Summer vacations are the best—school is out, work slows down a bit, your destination is picked, and bags are packed, and you’re ready to hit the road with your best travel companion—your smartphone! From keeping your kid entertained with video games and apps, to taking pictures and sharing them with your friends and family on various social media sites like Instagram, Facebook, and Twitter—you connect to free public Wi-Fi any chance you get. It’s important for everyone to remember that the free public Wi-Fi in hotels, stores, coffee shops, and other shopping establishments is open to bad guys and gals as well.
Keep in mind that “free” isn’t always so free and that public Wi-Fi presents its own set risks. The good news is that preventing hackers from stealing your data can be done with a little awareness and a few proactive steps. The key lesson here is that hacking Wi-Fi is easy, and tricking users into connecting to fake Wi-Fi is even easier.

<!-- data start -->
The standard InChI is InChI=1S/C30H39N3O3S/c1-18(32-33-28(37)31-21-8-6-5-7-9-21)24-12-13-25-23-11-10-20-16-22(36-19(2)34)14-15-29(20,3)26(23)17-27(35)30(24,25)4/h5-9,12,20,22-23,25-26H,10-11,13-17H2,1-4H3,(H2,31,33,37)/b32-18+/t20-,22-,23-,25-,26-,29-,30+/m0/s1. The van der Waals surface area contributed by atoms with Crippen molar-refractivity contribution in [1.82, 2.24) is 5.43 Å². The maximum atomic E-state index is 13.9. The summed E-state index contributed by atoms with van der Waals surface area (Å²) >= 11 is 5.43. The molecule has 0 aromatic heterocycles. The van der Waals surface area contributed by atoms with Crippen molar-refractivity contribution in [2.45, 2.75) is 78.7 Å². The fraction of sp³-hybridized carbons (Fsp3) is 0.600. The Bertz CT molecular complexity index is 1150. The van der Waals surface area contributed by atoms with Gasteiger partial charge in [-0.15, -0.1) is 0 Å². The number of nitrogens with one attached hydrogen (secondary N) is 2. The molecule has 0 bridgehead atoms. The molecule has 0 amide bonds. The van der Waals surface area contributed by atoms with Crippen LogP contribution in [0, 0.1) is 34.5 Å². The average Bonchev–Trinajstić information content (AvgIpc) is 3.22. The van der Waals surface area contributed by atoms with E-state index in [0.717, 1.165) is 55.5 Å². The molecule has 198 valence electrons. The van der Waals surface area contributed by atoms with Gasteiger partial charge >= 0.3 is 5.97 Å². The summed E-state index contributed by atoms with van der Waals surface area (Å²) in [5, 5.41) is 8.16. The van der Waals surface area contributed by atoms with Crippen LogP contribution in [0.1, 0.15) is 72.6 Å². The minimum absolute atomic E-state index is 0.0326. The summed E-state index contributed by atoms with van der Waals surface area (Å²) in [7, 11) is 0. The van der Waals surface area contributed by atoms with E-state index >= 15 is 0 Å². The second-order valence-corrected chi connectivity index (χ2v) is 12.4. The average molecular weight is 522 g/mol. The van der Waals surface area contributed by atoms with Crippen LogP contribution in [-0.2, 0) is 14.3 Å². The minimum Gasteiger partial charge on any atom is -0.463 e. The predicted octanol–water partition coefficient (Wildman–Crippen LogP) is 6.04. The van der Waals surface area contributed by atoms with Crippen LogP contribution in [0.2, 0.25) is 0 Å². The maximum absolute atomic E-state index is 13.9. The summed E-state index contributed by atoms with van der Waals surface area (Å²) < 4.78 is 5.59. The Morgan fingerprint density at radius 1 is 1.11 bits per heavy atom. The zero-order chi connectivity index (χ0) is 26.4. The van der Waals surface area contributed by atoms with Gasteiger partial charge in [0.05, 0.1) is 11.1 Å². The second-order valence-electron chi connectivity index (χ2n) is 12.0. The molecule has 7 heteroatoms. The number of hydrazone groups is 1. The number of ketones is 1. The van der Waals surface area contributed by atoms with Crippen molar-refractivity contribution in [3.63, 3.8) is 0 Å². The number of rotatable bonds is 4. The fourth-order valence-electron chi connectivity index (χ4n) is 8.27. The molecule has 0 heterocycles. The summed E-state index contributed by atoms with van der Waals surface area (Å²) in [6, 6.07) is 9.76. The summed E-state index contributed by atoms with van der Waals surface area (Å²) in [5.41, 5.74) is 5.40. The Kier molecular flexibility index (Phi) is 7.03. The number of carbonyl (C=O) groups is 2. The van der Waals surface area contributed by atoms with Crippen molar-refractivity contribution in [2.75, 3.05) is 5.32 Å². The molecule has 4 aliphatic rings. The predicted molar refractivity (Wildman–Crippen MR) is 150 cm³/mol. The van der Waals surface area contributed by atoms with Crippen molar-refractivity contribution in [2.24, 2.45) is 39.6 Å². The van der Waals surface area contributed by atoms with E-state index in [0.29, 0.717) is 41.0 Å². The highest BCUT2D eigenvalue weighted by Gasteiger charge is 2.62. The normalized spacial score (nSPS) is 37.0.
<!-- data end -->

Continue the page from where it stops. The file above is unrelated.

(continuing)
Here are 3 easy steps you can take today to protect yourself and your family while away from home or your office:
- Don’t connect to public Wi-Fi SSIDs if multiple variations are available. This is not normal for a legitimate business. For example, ask a hotel front desk to confirm their Wi-Fi network name and if they have an encrypted Wi-Fi network, get the password from them. You can do the same at any café, restaurant, or retail shop that you visit. They may not always offer an encrypted Wi-Fi network, but like bargaining with those souvenir shops, you’ll never know what you can get unless you ask!
- If you dare sneak in a quick work e-mail check, or need to access something such as your bank account, consider disabling Wi-Fi and using your 4G connection. Once you’ve wrapped up the confidential task, feel free to hop back on Wi-Fi.
- Clear your saved Wi-Fi network names from each of your devices and consider disabling the “auto-connect” feature in your device settings. This will ensure that your phone doesn’t connect you to a Wi-Fi you previously visited without your knowledge. Yes, this can be inconvenient, but trust me, you don’t want your phone auto-connecting to someone broadcasting one of these saved Wi-Fi network names to eavesdrop and steal your email, login credentials, etc.
For additional tips on staying secure while using public Wi-Fi, visit:
- Watch our Facebook Live video
- Download A Field Guide to Secure Wi-Fi
- Hackers Love Wi-Fi, Hackers Hate WatchGuard video
Until next time,